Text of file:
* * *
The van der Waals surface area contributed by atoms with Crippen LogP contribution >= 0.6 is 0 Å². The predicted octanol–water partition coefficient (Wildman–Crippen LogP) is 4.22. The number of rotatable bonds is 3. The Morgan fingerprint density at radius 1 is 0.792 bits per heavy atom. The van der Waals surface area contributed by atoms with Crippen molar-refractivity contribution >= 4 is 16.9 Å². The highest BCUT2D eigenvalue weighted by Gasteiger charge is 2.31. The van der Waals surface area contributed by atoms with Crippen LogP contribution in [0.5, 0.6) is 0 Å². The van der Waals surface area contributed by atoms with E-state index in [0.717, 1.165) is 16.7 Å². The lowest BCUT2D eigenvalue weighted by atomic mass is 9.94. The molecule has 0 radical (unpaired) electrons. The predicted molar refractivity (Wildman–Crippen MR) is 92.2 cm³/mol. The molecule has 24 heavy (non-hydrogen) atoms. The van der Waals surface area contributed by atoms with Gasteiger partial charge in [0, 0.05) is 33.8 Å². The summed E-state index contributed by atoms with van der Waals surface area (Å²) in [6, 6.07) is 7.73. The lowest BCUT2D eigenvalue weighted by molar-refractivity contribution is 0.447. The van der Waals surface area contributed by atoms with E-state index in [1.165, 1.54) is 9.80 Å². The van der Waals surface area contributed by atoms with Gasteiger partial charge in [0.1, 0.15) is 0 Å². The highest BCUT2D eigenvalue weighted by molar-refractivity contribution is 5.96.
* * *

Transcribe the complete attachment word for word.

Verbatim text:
The van der Waals surface area contributed by atoms with Crippen LogP contribution >= 0.6 is 0 Å². The predicted octanol–water partition coefficient (Wildman–Crippen LogP) is 4.22. The number of rotatable bonds is 3. The Morgan fingerprint density at radius 1 is 0.792 bits per heavy atom. The van der Waals surface area contributed by atoms with Crippen molar-refractivity contribution >= 4 is 16.9 Å². The highest BCUT2D eigenvalue weighted by Gasteiger charge is 2.31. The van der Waals surface area contributed by atoms with Crippen LogP contribution in [0.5, 0.6) is 0 Å². The van der Waals surface area contributed by atoms with E-state index in [0.717, 1.165) is 16.7 Å². The lowest BCUT2D eigenvalue weighted by atomic mass is 9.94. The molecule has 0 radical (unpaired) electrons. The predicted molar refractivity (Wildman–Crippen MR) is 92.2 cm³/mol. The molecule has 24 heavy (non-hydrogen) atoms. The van der Waals surface area contributed by atoms with Gasteiger partial charge in [0, 0.05) is 33.8 Å². The summed E-state index contributed by atoms with van der Waals surface area (Å²) in [6, 6.07) is 7.73. The lowest BCUT2D eigenvalue weighted by molar-refractivity contribution is 0.447. The van der Waals surface area contributed by atoms with E-state index in [1.165, 1.54) is 9.80 Å². The van der Waals surface area contributed by atoms with Gasteiger partial charge in [0.1, 0.15) is 0 Å². The highest BCUT2D eigenvalue weighted by molar-refractivity contribution is 5.96.